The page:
Haut-Brion owner argues for permanent move to later en primeur campaign

As he prepares to open a visitor centre at the first-growth château, Prince Robert of Luxembourg says this year showed that a later – and quicker – campaign is the way forward

Words by Guy Woodward

We all have our tales of lockdown silver linings. For Prince Robert of Luxembourg, owner of Bordeaux empire Domaines Clarence Dillon, it comes on a suitably lavish scale. ‘We were heading to the Caribbean for a holiday to celebrate my son’s 18th birthday,’ says the urbane, aristocratic Swiss-American behind Châteaux Haut-Brion and La Mission Haut-Brion. ‘We ended up on what turned out to be the last flight out of Switzerland to Miami, and were then marooned in the Bahamas for eight weeks as the only guests of a hotel that had just opened.’

He doesn’t confirm it, but one assumes the hotel wasn’t the Bahamian offshoot of Premier Inn.

Instead, the prince is keen to move the conversation on to the other, more business-relevant upsides of the pandemic. He was pleasantly surprised, for example, to find that takings at the group’s high-end Parisian wine shop, Le Cave du Château, were, by the end of July, up on the previous year, despite the shop having been closed for the best part of four months. Online sales have long been a focus of the store (a new website – currently in beta testing, but already live for anyone curious – launches in September). But while previously the bigger orders tended to come from international clients, the average sales during lockdown were, he says, at lower price brackets (around €35) with some of the store’s more niche lines (it has a surprisingly extensive range of unorthodox, esoteric wines alongside the expected grand Bordeaux and Burgundies) proving popular with a local clientele.

The group’s two-Michelin-starred restaurant is housed in the same 19th-century Avenue Franklin D Roosevelt mansion as the wine shop
Online sales have long been a focus of Le Cave du Château, where takings are up on the previous year despite the shop having been closed for four months

Equally in demand was the €19, three-course takeaway menu from the staff canteen of the group’s two -Michelin-starred Le Clarence restaurant (housed in the same 19th-century, Avenue Franklin D Roosevelt mansion as the wine shop).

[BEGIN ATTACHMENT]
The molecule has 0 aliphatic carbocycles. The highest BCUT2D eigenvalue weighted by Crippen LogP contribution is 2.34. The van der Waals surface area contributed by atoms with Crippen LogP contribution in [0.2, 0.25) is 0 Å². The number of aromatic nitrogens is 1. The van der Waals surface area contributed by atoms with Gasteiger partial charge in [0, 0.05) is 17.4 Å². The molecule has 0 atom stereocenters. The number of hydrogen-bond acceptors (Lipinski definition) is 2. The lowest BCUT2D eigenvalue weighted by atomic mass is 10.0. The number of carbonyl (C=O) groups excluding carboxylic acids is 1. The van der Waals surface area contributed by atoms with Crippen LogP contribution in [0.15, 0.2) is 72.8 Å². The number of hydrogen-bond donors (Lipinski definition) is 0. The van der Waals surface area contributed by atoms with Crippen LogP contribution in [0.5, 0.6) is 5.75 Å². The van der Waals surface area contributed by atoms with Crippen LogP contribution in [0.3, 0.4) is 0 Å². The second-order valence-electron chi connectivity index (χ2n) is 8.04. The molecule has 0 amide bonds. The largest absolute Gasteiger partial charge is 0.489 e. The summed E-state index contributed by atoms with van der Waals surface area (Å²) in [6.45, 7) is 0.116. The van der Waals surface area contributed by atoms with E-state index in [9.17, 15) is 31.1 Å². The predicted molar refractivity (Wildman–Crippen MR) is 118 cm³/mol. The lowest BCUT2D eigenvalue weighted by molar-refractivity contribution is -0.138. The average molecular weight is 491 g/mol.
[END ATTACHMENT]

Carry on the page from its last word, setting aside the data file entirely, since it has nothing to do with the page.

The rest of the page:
The other obvious lockdown highlight was the 2019 en primeur campaign, which at one stage faced calls to be cancelled. “Any problem is an opportunity – and this was a major problem,” says Prince Robert. “But one has to say it was a huge success. To be able to connect with enough people in a short period of time, so that they got a sense of what the wines are all about was no mean feat in these circumstances; as was selling the wines through so that everyone was happy, including consumers, who I believe rightly feel like they got a great bargain.”

So can we expect to see a similar approach in 2021 – samples sent out around the world, a condensed campaign? If travel restrictions aren’t at play, the prince feels that the trade should still come to Bordeaux. “But it’s always worth asking if we can improve things, and one of the elements I’d be very happy to see change would be the timescale. The wines are usually tasted in mid-March – you could move that to May, and give people a much better sense of the wines, which would tally more with the time that the wines are sold. So yes, I’d recommend that we run a similar timescale to this year – taste in mid-May, sell in early June.”

All five of the group’s wines that are offered en primeur – Haut-Brion red and white; La Mission red and white; and St-Emilion estate Château Quintus – sold out within 24 hours, with the prince revealing that he sold more Quintus than intended. “It’s a new wine, and the best vintage we’ve produced so far, so I wanted to hold a bit more back. But the demand was there and it’s important to get the name on the shelves, on menus, in cellars.”

Prince Robert is open about the fact that he feels Quintus is under-appreciated. “To say I feel it’s worthy of more attention would be an understatement. I treat Quintus as a Premier Grand Cru Classé ‘A’ of St-Emilion. I make no bones about that whatsoever. My feeling is that it’s just a case of the market realising that and catching up.” The estate lost its previous grand cru classé status when it was bought by the group in 2011 and changed name from Tertre Daugay, but, as the prince is quick to point out, “we’re already selling in that [more elevated] category pricewise”.

The next major focus for Prince Robert is the opening of a visitor centre at Haut-Brion. Photo by Tom Parker

In the short term, the next major focus is the opening – most likely later this year – of a visitor centre at Haut-Brion, the first time the group will have sold its wines on-site, via an offering the prince says will be similar to Le Cave du Château. The venue will also have two dining spaces available for private hire, plus another entertaining space and cellar for tastings, all decorated in the same ornate style as Le Clarence, and all available to consumers.

“Lockdown made us all more aware of what social creatures we are,” says Prince Robert. “The little things we take for granted like sitting in a café or a pub for a little while… I haven’t been to a restaurant since February – and I miss it.”

The full feature chronicling Prince Robert of Luxembourg’s plans for the group and views on Bordeaux will appear in the autumn edition of Club Oenologique magazine.